The Old Tools That Still Find Their Use in Web Design

These days I do my web design in a coffee shop using a smart leather satchel that I use to carry a Surface Pro (with digital pen), a bluetooth keyboard and mouse, a stand for getting just the right viewing angle, a Galaxy Note and a pad of paper to sketch out ideas on. Typically I will work using a combination of software ranging from Sketchbook to Dreamweaver, and I tend to feel like something of a bad-ass tech junkie when I do it (cue lots of strong coffee and Tron music).

Technology has progressed to the point where I can now enjoy full productivity wherever I am in the world – and where all of it is an intuitive joy to use. But for all the fancy hardware and software I have running, I find that I still often end up coming back to some old favourites that haven’t really changed that much over the years. These are the classic tools that web developers have probably been enjoying for the last decade – and they’re still just as useful and enjoyable to use as ever.


Notepad is pretty much as simple as your software can come – being nothing more than a text editor with no fancy formatting options available. You can find and replace, and you can turn ‘Word Wrap’ on and off, but that’s about as high tech as things get with this particular application.

But that doesn’t stop Notepad from being incredibly useful in a variety of situations – and still one of the easiest and quickest ways to write HTML, JavaScript and PHP if you’re confident with your ability. Simply save your files as HTML files then open them up in the browser to see if they look right. Of course there are more powerful alternatives available such as the very-good ‘Super Notepad’, but really Notepad will provide you with everything you need while being quick and light and not taking up much space.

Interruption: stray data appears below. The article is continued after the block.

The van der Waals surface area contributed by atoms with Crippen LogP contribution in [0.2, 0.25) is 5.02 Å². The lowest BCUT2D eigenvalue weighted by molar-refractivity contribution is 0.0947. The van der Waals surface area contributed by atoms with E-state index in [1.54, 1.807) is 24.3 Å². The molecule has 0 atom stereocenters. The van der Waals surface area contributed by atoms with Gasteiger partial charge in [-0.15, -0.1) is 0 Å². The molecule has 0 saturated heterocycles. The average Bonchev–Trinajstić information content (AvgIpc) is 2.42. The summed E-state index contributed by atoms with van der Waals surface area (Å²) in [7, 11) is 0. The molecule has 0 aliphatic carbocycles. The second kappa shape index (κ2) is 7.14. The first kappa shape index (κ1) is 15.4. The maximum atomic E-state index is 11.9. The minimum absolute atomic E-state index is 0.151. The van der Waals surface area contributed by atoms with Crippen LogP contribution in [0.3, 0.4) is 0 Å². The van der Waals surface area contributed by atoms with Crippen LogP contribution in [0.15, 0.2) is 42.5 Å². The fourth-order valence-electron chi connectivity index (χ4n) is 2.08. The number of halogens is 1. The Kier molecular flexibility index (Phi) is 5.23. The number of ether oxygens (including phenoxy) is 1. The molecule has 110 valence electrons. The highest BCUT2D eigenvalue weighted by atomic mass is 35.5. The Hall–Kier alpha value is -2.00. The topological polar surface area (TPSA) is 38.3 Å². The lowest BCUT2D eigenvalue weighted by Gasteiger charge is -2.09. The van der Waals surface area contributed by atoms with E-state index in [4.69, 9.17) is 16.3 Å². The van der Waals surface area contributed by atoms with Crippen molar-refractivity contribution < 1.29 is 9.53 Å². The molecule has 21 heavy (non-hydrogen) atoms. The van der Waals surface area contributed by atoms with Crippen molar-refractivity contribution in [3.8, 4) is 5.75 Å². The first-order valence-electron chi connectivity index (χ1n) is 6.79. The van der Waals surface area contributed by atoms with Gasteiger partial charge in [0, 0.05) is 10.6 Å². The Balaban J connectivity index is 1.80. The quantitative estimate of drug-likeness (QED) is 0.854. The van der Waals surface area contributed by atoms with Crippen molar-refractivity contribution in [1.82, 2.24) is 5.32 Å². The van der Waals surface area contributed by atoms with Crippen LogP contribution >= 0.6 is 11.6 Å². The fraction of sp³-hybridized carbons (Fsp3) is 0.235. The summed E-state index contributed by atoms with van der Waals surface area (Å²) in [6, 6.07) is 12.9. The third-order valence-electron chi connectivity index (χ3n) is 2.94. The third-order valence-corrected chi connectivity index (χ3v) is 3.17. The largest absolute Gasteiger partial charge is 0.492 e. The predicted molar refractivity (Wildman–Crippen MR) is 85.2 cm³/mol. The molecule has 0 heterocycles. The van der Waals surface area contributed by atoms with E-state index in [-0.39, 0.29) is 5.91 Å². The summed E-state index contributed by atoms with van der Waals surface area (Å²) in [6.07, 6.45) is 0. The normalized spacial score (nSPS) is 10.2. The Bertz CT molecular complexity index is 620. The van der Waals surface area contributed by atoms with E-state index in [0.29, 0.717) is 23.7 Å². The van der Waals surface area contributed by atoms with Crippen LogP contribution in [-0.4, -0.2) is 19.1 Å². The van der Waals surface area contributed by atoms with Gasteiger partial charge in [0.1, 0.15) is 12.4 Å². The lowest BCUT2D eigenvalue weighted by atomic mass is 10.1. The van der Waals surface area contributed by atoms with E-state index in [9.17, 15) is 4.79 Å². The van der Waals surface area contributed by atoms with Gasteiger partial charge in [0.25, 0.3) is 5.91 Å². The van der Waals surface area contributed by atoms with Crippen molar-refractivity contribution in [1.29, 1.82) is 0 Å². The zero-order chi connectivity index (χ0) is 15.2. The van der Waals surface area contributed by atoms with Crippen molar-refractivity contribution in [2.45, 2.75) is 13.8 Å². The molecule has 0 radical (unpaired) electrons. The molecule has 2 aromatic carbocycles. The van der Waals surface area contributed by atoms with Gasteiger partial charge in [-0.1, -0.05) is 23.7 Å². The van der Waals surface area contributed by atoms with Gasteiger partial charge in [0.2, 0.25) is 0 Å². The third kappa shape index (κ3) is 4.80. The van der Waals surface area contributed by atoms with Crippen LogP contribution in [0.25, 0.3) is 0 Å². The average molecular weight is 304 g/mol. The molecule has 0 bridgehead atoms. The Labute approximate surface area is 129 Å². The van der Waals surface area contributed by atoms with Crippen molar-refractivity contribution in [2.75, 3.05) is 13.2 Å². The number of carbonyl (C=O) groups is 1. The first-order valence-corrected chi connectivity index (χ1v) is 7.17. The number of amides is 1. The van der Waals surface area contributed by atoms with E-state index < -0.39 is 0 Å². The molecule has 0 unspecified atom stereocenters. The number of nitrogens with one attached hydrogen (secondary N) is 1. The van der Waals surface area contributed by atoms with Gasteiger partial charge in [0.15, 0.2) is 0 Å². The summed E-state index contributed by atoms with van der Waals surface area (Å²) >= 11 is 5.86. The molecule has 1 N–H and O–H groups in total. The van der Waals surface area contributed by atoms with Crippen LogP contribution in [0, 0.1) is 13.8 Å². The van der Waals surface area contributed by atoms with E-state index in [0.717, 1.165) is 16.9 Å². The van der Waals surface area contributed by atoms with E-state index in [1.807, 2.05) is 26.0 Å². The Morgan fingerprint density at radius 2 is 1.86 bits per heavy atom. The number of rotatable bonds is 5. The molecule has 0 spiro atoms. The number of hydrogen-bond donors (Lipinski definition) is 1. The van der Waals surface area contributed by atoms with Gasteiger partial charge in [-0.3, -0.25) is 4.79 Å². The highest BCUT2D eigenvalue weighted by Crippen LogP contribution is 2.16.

MSPaint is something of a wonder in that it still hasn’t changed despite being around for years. Surely it’s time that Microsoft developed a touchscreen version of this software for their Metro style interface, but until then it remains the same old Paint that we had on our 486 computers in 1995.

So why would you possibly want to use it today? Well essentially because its small number of features mean that it’s particularly quick for making quick edits. As long as you don’t need transparencies or fancy effects, MSPaint is perfectly suited to quickly cropping an image, grabbing a colour or drawing lines and squares. Until Sketchbook and PhotoShop load in seconds, have simple shape tools and allow you to alter the image attributes more easily, there will always be a place in my heart for MSPaint.


It doesn’t date back quite as far as MSPaint or Notepad, but FileZilla is still an FTP client that has been around for a while and hasn’t really changed much in that time. This is just fine by me though – as it is it’s quick to load and to transfer files, it has a simple and clean interface and it never goes wrong. So if it ain’t broke – don’t fix it!

Real Notepads

And finally it’s sometimes worth going really old school and using a classic notepad and pen. This is still the most flexible form of input, and it means that you can jot notes without taking up room on the screen. The original and still the best!

Of course these are some examples of software that I do still use. Plenty of other examples of things I once used daily – like MSN Messenger (now just Skype) and Napster are now gone. Others, like Winamp, have continued but essentially been replaced with better alternatives or have been modernised to the point where really they’re no longer the same programs (like most of MSOffice).

So what’s the point of all this? Simply to remind you that sometimes old software is still the best candidate for the job. New developments are great and should be celebrated, but every now and then there is merit in sticking with something simpler and sticking with something you know.

Nancy Baker, the author of this article, is a freelance blogger, currently writing for, Webfirm, leading web developers in Melbourne. She loves knitting and enjoys sourcing the internet for new designs and techniques. You can reach Nancy on Twitter @Nancy_Baker_.

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